What’s old is new, well, new-ish.
Basically, what I’m trying to say is, everything from our books to our tv shows to our movies is shooting to capture their respective audience’s nostalgia for the entertainment and joy of their younger years, and audiences are all too willing to consume the warm, happy memories of their childhoods.
No one is more guilty/gullible of perpetuating this nostalgia machine more than the ’90s kid generation.
I’m a true ’90s baby. I grew up in the golden era of kids tv, or, so I and a large number of my fellow ’90s kids will fiercely believe until our dying breaths. There was nothing like growing up as a kid during the final decade before the year 2000. We eagerly devour any whiff of a ghost of our beautiful childhood, and the past couple of years have offered us a ticket to the past.
Reboots. Remakes. Re-Releases.
Take the Splat on TeenNick. When 10pm est hits, the channel travels back a decade
Some of their content still holds up two decades after I first watched them as a young child. Shows like All That and Rugrats capture my attention just as they did as a five-year old, sitting in front of my tv with my apple juice and Oreo cookies. Hey Arnold was even better than I remembered when it first started airing around the age of seven.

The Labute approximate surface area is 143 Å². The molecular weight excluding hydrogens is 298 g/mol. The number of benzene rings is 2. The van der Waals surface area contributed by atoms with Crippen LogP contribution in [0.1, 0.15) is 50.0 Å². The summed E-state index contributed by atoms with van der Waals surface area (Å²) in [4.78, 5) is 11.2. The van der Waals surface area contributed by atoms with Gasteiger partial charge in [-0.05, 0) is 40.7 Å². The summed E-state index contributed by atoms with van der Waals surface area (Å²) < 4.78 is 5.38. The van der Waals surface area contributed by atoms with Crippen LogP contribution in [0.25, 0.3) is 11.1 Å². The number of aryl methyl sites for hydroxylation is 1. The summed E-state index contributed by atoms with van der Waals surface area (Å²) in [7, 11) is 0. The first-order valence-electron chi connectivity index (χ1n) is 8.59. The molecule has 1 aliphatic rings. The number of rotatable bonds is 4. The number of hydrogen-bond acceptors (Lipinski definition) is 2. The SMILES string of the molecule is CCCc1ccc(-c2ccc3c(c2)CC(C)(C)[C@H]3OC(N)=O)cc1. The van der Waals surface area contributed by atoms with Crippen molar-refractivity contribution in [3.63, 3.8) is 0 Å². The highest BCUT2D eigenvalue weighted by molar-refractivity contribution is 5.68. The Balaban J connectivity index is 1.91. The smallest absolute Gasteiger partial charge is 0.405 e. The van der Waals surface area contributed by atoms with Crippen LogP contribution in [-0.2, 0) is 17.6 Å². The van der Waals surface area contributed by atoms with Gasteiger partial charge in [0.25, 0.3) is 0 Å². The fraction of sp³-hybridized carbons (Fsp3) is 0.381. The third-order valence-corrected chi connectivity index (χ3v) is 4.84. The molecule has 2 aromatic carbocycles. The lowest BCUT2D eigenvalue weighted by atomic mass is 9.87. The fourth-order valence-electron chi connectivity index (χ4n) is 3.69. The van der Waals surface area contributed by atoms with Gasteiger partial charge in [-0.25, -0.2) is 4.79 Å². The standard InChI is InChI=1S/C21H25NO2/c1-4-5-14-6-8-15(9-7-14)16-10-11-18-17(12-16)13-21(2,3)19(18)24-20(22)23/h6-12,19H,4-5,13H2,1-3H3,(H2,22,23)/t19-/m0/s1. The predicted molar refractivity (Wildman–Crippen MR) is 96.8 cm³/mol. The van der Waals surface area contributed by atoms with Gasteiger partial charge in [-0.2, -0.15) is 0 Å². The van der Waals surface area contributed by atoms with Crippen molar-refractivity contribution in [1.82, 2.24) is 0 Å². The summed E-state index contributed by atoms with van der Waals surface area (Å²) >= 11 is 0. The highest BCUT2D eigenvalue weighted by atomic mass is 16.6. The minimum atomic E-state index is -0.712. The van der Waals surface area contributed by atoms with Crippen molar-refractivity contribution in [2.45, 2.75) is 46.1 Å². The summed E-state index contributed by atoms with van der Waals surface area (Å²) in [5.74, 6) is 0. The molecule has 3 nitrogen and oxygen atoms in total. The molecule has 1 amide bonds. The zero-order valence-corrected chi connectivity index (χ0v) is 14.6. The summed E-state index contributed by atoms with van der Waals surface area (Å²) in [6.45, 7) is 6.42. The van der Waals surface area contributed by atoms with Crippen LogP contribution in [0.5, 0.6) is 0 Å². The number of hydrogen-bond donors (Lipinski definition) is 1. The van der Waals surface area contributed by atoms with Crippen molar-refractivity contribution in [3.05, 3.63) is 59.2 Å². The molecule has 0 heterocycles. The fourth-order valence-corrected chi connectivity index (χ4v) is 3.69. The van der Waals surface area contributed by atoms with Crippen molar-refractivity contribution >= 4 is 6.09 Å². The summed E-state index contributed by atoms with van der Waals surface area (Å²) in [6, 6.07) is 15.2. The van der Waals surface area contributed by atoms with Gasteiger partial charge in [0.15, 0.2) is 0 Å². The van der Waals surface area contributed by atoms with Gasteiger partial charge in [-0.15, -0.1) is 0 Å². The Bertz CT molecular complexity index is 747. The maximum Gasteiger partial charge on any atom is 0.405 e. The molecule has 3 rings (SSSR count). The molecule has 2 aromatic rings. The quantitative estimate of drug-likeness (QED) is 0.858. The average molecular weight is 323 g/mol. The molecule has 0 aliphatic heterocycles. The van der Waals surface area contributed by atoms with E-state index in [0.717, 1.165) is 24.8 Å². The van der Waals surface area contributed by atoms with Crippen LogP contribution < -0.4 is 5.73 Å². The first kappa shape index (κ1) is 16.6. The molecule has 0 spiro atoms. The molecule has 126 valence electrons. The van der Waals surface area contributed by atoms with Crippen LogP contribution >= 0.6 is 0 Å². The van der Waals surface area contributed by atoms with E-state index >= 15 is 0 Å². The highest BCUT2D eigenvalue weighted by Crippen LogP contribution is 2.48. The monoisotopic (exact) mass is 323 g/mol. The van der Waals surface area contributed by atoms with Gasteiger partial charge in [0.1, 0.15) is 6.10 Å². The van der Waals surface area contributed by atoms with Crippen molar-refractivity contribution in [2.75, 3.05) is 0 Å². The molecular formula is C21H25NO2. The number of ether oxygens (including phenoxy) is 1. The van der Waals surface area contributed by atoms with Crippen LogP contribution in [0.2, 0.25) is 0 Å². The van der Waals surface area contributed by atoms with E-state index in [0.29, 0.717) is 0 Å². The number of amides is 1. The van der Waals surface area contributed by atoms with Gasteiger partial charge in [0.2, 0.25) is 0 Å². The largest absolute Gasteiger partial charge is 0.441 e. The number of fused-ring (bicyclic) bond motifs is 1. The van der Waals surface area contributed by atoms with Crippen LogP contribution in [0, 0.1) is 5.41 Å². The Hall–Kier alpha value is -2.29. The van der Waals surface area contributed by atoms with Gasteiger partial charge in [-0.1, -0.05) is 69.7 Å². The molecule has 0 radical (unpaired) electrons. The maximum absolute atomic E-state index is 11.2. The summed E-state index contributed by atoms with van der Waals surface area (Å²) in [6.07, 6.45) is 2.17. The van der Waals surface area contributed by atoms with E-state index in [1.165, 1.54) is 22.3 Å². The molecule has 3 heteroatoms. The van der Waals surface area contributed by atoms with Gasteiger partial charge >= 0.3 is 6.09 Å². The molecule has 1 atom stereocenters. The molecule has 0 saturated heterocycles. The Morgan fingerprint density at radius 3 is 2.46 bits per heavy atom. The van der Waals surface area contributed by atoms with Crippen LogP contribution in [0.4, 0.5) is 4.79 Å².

Yet, some shows aged more poorly than those. CatDog and Rocky’s Modern Life didn’t hold my attention and affection as they once did.
Even more so, in my pursuit and consumption of my childhood cartoons, I haven’t taken the time to see anything new.
I haven’t even stopped to ask or create something that hasn’t already been done.
Nostalgia is a double-edge sword. On one hand, it takes us back to a place when we were happy and felt safe. We can draw upon those memories in times of struggles, and they can provide us with comfort when we may need us the most.
It can also be our greatest road block in moving forward.
Sure, reboots and remakes can be great in small doses, but they shouldn’t be the only thing we see.
Yet, they are.
Today, we seem extremely keen only producing works of entertainment that has already been made. We dust it off, shine it up with a little modernity, and re-release it to a public that is all too willing to escape the uncertainty of the now. Everything we now see has become a hateful, chaotic one, and yesterday offers more good than the world we now find ourselves in.
Yesterday’s guarantee seems better than today’s uncertainty.
But, how do we move forward then? How do we create when everything is just recycled from what we already know?
Sure, it’s easy to rest on what we already know because it’s safe. We feel safe and secure if we stay within the safety of what we know, but to move forward, we need to venture outside into the open uncertainty of the now and the future if we want more and better for the world.
As the quote goes, “Ships are safe in harbor, but that’s not what ships are built for.”